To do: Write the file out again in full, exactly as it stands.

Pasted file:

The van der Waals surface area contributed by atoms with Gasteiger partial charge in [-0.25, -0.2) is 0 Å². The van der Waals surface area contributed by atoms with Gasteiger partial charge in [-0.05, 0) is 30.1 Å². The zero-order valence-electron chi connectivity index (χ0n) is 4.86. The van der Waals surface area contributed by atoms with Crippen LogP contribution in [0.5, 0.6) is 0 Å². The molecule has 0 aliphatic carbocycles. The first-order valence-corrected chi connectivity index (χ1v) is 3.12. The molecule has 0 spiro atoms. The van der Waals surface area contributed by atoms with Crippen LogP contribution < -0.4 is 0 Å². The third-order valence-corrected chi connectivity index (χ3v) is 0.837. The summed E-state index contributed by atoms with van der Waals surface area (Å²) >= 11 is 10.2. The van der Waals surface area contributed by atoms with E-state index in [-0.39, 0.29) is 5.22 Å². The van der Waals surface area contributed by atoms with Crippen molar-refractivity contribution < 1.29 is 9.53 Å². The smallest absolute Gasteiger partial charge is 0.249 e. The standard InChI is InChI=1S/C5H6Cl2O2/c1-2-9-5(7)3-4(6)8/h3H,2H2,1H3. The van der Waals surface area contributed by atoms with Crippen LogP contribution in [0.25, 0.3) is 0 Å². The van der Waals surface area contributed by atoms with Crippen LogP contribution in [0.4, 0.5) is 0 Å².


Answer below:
The van der Waals surface area contributed by atoms with Gasteiger partial charge in [-0.25, -0.2) is 0 Å². The van der Waals surface area contributed by atoms with Gasteiger partial charge in [-0.05, 0) is 30.1 Å². The zero-order valence-electron chi connectivity index (χ0n) is 4.86. The van der Waals surface area contributed by atoms with Crippen LogP contribution in [0.5, 0.6) is 0 Å². The molecule has 0 aliphatic carbocycles. The first-order valence-corrected chi connectivity index (χ1v) is 3.12. The molecule has 0 spiro atoms. The van der Waals surface area contributed by atoms with Crippen LogP contribution < -0.4 is 0 Å². The third-order valence-corrected chi connectivity index (χ3v) is 0.837. The summed E-state index contributed by atoms with van der Waals surface area (Å²) >= 11 is 10.2. The van der Waals surface area contributed by atoms with E-state index in [-0.39, 0.29) is 5.22 Å². The van der Waals surface area contributed by atoms with Crippen molar-refractivity contribution < 1.29 is 9.53 Å². The smallest absolute Gasteiger partial charge is 0.249 e. The standard InChI is InChI=1S/C5H6Cl2O2/c1-2-9-5(7)3-4(6)8/h3H,2H2,1H3. The van der Waals surface area contributed by atoms with Crippen LogP contribution in [0.25, 0.3) is 0 Å². The van der Waals surface area contributed by atoms with Crippen LogP contribution in [0.4, 0.5) is 0 Å².